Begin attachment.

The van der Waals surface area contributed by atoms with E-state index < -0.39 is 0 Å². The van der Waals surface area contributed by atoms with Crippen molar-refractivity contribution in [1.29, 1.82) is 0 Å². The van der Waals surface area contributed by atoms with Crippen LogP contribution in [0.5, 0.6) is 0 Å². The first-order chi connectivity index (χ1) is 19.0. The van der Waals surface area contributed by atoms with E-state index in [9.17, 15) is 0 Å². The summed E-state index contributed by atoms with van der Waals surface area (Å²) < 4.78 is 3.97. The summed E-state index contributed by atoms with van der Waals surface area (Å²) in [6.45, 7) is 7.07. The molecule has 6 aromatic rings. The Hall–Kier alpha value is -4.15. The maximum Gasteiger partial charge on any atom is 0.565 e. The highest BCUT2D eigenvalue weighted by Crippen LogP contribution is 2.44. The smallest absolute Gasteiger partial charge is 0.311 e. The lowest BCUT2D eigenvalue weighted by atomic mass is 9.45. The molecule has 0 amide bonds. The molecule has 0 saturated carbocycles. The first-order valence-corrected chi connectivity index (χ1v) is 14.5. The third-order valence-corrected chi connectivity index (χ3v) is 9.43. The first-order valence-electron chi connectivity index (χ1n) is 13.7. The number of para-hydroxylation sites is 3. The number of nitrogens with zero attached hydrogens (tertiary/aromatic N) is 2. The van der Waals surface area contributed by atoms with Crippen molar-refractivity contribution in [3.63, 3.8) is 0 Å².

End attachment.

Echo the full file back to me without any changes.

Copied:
The van der Waals surface area contributed by atoms with E-state index < -0.39 is 0 Å². The van der Waals surface area contributed by atoms with Crippen molar-refractivity contribution in [1.29, 1.82) is 0 Å². The van der Waals surface area contributed by atoms with Crippen LogP contribution in [0.5, 0.6) is 0 Å². The first-order chi connectivity index (χ1) is 19.0. The van der Waals surface area contributed by atoms with E-state index in [9.17, 15) is 0 Å². The summed E-state index contributed by atoms with van der Waals surface area (Å²) < 4.78 is 3.97. The summed E-state index contributed by atoms with van der Waals surface area (Å²) in [6.45, 7) is 7.07. The molecule has 6 aromatic rings. The Hall–Kier alpha value is -4.15. The maximum Gasteiger partial charge on any atom is 0.565 e. The highest BCUT2D eigenvalue weighted by Crippen LogP contribution is 2.44. The smallest absolute Gasteiger partial charge is 0.311 e. The lowest BCUT2D eigenvalue weighted by atomic mass is 9.45. The molecule has 0 amide bonds. The molecule has 0 saturated carbocycles. The first-order valence-corrected chi connectivity index (χ1v) is 14.5. The third-order valence-corrected chi connectivity index (χ3v) is 9.43. The first-order valence-electron chi connectivity index (χ1n) is 13.7. The number of para-hydroxylation sites is 3. The number of nitrogens with zero attached hydrogens (tertiary/aromatic N) is 2. The van der Waals surface area contributed by atoms with Crippen molar-refractivity contribution in [3.63, 3.8) is 0 Å².